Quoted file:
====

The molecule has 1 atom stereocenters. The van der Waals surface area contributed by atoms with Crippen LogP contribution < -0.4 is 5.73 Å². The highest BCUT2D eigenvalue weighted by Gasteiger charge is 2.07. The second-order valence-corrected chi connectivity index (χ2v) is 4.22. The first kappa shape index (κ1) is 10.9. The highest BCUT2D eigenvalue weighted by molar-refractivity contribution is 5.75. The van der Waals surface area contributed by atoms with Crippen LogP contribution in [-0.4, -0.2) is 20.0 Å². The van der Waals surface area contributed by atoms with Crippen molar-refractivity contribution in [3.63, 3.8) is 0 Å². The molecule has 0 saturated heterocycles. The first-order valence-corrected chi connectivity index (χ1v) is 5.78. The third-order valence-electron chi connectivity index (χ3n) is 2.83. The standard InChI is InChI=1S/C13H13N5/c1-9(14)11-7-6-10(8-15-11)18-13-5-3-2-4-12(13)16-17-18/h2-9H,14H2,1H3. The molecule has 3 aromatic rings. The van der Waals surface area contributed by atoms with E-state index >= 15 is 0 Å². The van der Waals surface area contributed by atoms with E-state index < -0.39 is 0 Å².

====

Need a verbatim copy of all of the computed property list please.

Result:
The molecule has 1 atom stereocenters. The van der Waals surface area contributed by atoms with Crippen LogP contribution < -0.4 is 5.73 Å². The highest BCUT2D eigenvalue weighted by Gasteiger charge is 2.07. The second-order valence-corrected chi connectivity index (χ2v) is 4.22. The first kappa shape index (κ1) is 10.9. The highest BCUT2D eigenvalue weighted by molar-refractivity contribution is 5.75. The van der Waals surface area contributed by atoms with Crippen LogP contribution in [-0.4, -0.2) is 20.0 Å². The van der Waals surface area contributed by atoms with Crippen molar-refractivity contribution in [3.63, 3.8) is 0 Å². The molecule has 0 saturated heterocycles. The first-order valence-corrected chi connectivity index (χ1v) is 5.78. The third-order valence-electron chi connectivity index (χ3n) is 2.83. The standard InChI is InChI=1S/C13H13N5/c1-9(14)11-7-6-10(8-15-11)18-13-5-3-2-4-12(13)16-17-18/h2-9H,14H2,1H3. The molecule has 3 aromatic rings. The van der Waals surface area contributed by atoms with E-state index >= 15 is 0 Å². The van der Waals surface area contributed by atoms with E-state index < -0.39 is 0 Å².